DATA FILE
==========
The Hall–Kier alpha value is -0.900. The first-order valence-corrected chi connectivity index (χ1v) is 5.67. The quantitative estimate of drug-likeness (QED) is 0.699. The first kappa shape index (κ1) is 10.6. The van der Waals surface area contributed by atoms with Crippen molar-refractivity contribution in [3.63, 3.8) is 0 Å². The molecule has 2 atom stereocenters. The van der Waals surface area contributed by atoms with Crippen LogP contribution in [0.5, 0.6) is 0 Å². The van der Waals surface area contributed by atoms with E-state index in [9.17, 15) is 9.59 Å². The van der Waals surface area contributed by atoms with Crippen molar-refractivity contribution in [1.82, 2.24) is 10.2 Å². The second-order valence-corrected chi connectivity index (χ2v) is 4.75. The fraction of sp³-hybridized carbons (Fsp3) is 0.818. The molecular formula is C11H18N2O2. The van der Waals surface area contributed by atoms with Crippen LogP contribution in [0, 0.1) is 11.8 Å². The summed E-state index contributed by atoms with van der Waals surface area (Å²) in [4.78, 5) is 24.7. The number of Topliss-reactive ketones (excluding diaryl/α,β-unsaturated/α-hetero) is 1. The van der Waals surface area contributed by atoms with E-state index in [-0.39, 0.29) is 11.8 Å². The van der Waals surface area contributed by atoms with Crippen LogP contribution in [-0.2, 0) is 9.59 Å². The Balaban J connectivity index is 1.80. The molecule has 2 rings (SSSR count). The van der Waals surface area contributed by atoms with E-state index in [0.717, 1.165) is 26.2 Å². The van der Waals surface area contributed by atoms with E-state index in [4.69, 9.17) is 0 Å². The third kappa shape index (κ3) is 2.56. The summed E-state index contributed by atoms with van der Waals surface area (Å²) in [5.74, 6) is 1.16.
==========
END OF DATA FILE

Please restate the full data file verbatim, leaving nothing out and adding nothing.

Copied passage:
The Hall–Kier alpha value is -0.900. The first-order valence-corrected chi connectivity index (χ1v) is 5.67. The quantitative estimate of drug-likeness (QED) is 0.699. The first kappa shape index (κ1) is 10.6. The van der Waals surface area contributed by atoms with Crippen molar-refractivity contribution in [3.63, 3.8) is 0 Å². The molecule has 2 atom stereocenters. The van der Waals surface area contributed by atoms with Crippen LogP contribution in [0.5, 0.6) is 0 Å². The van der Waals surface area contributed by atoms with E-state index in [9.17, 15) is 9.59 Å². The van der Waals surface area contributed by atoms with Crippen molar-refractivity contribution in [1.82, 2.24) is 10.2 Å². The second-order valence-corrected chi connectivity index (χ2v) is 4.75. The fraction of sp³-hybridized carbons (Fsp3) is 0.818. The molecular formula is C11H18N2O2. The van der Waals surface area contributed by atoms with Crippen LogP contribution in [0, 0.1) is 11.8 Å². The summed E-state index contributed by atoms with van der Waals surface area (Å²) in [4.78, 5) is 24.7. The number of Topliss-reactive ketones (excluding diaryl/α,β-unsaturated/α-hetero) is 1. The van der Waals surface area contributed by atoms with E-state index in [-0.39, 0.29) is 11.8 Å². The van der Waals surface area contributed by atoms with Crippen LogP contribution in [-0.2, 0) is 9.59 Å². The Balaban J connectivity index is 1.80. The molecule has 2 rings (SSSR count). The van der Waals surface area contributed by atoms with E-state index in [0.717, 1.165) is 26.2 Å². The van der Waals surface area contributed by atoms with E-state index in [4.69, 9.17) is 0 Å². The third kappa shape index (κ3) is 2.56. The summed E-state index contributed by atoms with van der Waals surface area (Å²) in [5.74, 6) is 1.16.